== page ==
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Thursday, October 23, 2014

New Database Project Will Make MS Research Available to All

A new database initiative will let doctors, researchers, and patients see real-time, real-world data about MS.

MS Database
A new open-source database for multiple sclerosis (MS) research known as the North American Registry for Care and Research in Multiple Sclerosis, or NARCRMS, will soon be launched. Scientists, doctors, and pharmaceutical companies will be able to use the database to learn more about MS by tracking patients' disease course, comparing therapeutic outcomes, and identifying new MS biomarkers.
The initiative was announced during a keynote speech by Dr. Kottil Rammohan at this year's annual meeting of the Consortium of Multiple Sclerosis Centers (CMSC) and the Americas Committee for Treatment and Research in Multiple Sclerosis.

A Model of Success

NARCRMS will be modeled after the overwhelmingly successful database project known as the Alzheimer’s Disease Neuroimaging Initiative (ADNI), a long-term observational study launched in 2005 to follow both healthy subjects and people diagnosed with Alzheimer’s disease (AD). AD affects nearly 50 percent of all people over the age of 85, and it is the sixth leading cause of death in the U.S.
According to the ADNI website, the initiative “maintains an unprecedented data access policy intended to encourage new investigation and to increase the pace of discovery in the race to prevent, treat, and one day cure AD. All data is made available without embargo.”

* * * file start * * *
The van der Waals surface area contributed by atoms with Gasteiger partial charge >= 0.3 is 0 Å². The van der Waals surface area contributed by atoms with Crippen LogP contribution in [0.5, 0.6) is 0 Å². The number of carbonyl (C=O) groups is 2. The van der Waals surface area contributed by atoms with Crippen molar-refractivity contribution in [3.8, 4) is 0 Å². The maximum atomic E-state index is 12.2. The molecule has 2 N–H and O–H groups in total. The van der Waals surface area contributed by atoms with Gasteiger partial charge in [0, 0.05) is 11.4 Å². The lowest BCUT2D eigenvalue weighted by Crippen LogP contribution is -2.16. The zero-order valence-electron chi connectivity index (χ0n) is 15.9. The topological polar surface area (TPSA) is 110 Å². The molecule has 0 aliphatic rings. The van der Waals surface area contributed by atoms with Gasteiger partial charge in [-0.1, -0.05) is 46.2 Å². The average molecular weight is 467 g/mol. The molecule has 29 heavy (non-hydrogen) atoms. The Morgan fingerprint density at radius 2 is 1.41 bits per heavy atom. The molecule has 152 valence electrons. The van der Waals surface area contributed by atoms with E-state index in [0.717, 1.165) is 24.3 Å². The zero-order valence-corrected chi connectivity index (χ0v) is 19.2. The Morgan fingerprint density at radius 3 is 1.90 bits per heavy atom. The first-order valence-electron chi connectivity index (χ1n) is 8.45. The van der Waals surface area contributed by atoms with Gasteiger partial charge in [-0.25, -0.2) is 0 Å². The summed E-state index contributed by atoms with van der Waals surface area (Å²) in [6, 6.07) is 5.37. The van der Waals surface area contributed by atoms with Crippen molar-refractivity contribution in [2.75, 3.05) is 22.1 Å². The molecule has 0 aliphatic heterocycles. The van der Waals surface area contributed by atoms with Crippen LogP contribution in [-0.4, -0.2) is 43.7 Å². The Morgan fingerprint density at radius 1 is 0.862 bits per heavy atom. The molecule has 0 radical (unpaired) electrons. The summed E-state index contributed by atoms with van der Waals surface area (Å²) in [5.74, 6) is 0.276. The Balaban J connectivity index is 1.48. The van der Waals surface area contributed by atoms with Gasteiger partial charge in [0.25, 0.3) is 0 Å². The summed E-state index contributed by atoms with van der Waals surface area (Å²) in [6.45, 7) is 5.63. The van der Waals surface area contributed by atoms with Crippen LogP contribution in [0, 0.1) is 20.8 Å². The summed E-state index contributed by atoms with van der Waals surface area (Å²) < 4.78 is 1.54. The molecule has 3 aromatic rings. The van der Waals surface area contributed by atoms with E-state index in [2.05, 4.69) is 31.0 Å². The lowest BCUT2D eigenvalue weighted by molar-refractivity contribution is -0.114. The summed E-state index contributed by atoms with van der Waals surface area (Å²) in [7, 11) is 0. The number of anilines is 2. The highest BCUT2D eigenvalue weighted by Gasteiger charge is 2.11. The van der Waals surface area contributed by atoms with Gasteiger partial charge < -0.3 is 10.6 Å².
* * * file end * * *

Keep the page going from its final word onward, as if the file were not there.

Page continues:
The ADNI study is currently tracking 1,000 patients at 57 study sites in the U.S. and Canada. Researchers are compiling data from patient visits into an open-access database shared without restrictions, in order to advance the understanding of AD and find effective treatments. The NARCRMS database will be open-access, just like ADNI.
By collecting anonymous data on a cross-section of MS patients, patterns may emerge that reveal common lifestyle habits, genes, or environmental factors that had eluded scientists until now.
“We will amass a vast amount of information, and that will really change the way we think when we see an individual patient," explained Rammohan, a professor of clinical neurology, director of the MS Center of Excellence, and chief of the Multiple Sclerosis Division at the University of Miami’s Miller School of Medicine, in a press release.

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